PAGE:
A man ought to read just as inclination leads him; for what he reads as a task will do him little good.

Samuel Johnson

I had it in mind to write a serious post about a work-related issue that I’ve heard about this week, but it can wait. I know someone who needs cheering up, and since that person probably represents my entire readership, silliness it is.

Some time ago I was at a parish jumble sale over in Littleham when I came upon a strange little volume called Bizarre Books. It’s a collection of titles belonging to actual publications that are peculiar, concerned with extremely obscure or odd subjects, given to humorous misinterpretation, or just plain bonkers. Here are some examples.

Allin, Russell V., The Resistance of Piles to Penetration (Spon, 1935)

Watson, John L., The Big Book of Busts (San Francisco, CA: Hypermodern Press, 1994) – it’s about chess.

Wynne, May, Girls of the Pansy Patrol (Aldine Publishing Company, 1931)

Frolov, Yury Petrovich, Fish Who Answer the Telephone (Kegan Paul, Trench, Trübner, 1937)

Makula, Alex, Thirty Years of Bananas (Nairobi: Oxford University Press, 1993)

Carlson, Bruce, Illinois Roadkill Cookbook (Farmingdale, NY: Quixote Press Publications, 1990)

Cobb, Ivo Geikie, The Glands of Destiny (William Heinemann, 1927)

Floyer, Sir John, The History of Cold Bathing (S. Smith & B. Walford, 1706)

Baldwin, Ed and Stevie, The Great Pantyhose Crafts Book (New York: Western Publishing Co., Inc., 1982)

Charles, Edouard, The Man with the Iron Eyebrows (Royal Magazine, 1902)

Hogan, William J., The Complete Book of Bacon (Northwood Books, 1978)

Morowitz, Harold J., The Thermodynamics of Pizza (New Brunswick, NJ: Rutgers University Press, 1991)

Farr, Adams, The Fangs of Suet Pudding (Gerald D. Swann, 1944)

Chase, Mary Ellen, The Girl from the Big Horn Country (George G. Harrap, 1937)

Handy, Etta J., Ice Cream for Small Plants (Chicago, Ill.: Hotel Monthly Press, 1937)

That’s probably quite enough to give you an idea of how entertaining this book can be. It does, however, present difficulties for someone like me, who likes to make things up to confuse and annoy people. I could recommend, for example, that someone read Bicycling in Neolithic Brazil, only to find that somewhere between these unassuming brown covers is a work with precisely that title, published by Trubshawe and Pratley in 1897. Nevertheless, I refuse to be daunted by such dark and forbidding prospects. Here are some titles that I have invented (the one about bicycling doesn’t exist either as far as I know).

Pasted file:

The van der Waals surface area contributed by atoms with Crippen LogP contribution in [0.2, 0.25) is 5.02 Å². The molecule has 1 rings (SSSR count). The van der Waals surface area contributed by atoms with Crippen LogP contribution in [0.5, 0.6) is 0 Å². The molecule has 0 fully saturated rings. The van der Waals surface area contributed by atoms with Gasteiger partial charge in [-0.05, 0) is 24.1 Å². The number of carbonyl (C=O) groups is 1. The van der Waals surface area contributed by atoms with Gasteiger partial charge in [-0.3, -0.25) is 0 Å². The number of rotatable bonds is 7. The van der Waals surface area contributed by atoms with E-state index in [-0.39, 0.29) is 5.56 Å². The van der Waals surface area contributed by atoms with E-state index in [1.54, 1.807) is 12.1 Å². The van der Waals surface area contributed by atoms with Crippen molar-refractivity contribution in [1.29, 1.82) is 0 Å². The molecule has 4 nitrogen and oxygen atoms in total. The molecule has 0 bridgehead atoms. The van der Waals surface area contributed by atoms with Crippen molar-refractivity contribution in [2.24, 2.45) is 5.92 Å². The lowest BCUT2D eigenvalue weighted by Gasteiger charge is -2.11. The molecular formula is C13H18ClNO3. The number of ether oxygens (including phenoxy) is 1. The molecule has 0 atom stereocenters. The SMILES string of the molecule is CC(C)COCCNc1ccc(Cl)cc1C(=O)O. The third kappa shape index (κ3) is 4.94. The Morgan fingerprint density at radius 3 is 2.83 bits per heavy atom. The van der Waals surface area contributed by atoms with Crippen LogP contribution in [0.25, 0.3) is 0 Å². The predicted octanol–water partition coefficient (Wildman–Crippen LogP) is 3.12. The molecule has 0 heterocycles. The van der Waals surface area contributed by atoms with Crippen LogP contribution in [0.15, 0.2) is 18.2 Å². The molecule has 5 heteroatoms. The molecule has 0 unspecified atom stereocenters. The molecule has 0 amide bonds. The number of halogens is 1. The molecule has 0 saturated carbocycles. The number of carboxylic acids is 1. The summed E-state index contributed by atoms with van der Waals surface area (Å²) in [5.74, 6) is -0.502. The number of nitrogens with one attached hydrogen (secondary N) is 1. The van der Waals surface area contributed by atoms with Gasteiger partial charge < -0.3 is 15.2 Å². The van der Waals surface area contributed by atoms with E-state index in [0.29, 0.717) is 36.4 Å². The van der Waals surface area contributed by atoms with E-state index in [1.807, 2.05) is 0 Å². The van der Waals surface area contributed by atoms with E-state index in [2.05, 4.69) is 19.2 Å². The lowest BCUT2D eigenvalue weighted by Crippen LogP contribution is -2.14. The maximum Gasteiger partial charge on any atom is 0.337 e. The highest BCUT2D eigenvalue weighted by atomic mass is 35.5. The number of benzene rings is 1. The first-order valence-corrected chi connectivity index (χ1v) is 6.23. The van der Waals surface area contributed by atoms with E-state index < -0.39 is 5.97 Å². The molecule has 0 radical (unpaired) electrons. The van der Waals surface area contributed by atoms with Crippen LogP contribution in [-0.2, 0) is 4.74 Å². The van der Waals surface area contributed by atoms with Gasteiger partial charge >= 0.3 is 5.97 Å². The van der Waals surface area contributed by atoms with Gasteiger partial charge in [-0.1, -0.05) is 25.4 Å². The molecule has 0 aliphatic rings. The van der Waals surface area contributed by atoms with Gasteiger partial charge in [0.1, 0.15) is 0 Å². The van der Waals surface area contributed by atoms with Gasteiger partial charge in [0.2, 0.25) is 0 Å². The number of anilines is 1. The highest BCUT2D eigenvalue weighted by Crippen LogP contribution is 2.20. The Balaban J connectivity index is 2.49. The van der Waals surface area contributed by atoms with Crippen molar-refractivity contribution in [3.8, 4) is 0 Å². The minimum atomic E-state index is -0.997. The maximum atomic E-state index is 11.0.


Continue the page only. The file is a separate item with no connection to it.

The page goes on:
Friblet’s Concordance to the 1927 Manchester Telephone Directory

Baines-Frusset, Col. Septimus Q., Badgers Across Arabia (Timbuktu: Oddfellows’ Press, 1921)

Crupper, Millicent, Great Works in Custard (Soligorsk: Ivan Ivanovich, 1904)

Steinkopf, Wilhelm J., Eels at Eighteen Feet (Hamburg: Keinmal, 1876)

Thicke, Ignatius Balham, Duplicated Hapax Legomena in Palaeolithic Literature (Minehead: Station Road University Press, 1988)

Squeek-Lytely, Irving, Cooking with Pumice (London: Nosuch, 1974)

Well, now that I’ve wasted your time and mine with that childish tomfoolery I’m off to do something more worthwhile – like throw half-cooked pasta out of my bathroom window or design a more aerodynamic daffodil. I suppose the moral of this story is that no matter how ridiculous your subject of interest seems, there’s probably someone out there who will publish what you have to say about it. I leave you with my random quotation for today.

If Mr. Selwyn calls again, shew him up: if I am alive I shall be delighted to see him; and if I am dead he would like to see me.

Henry Fox, First Lord Holland, 1705-74

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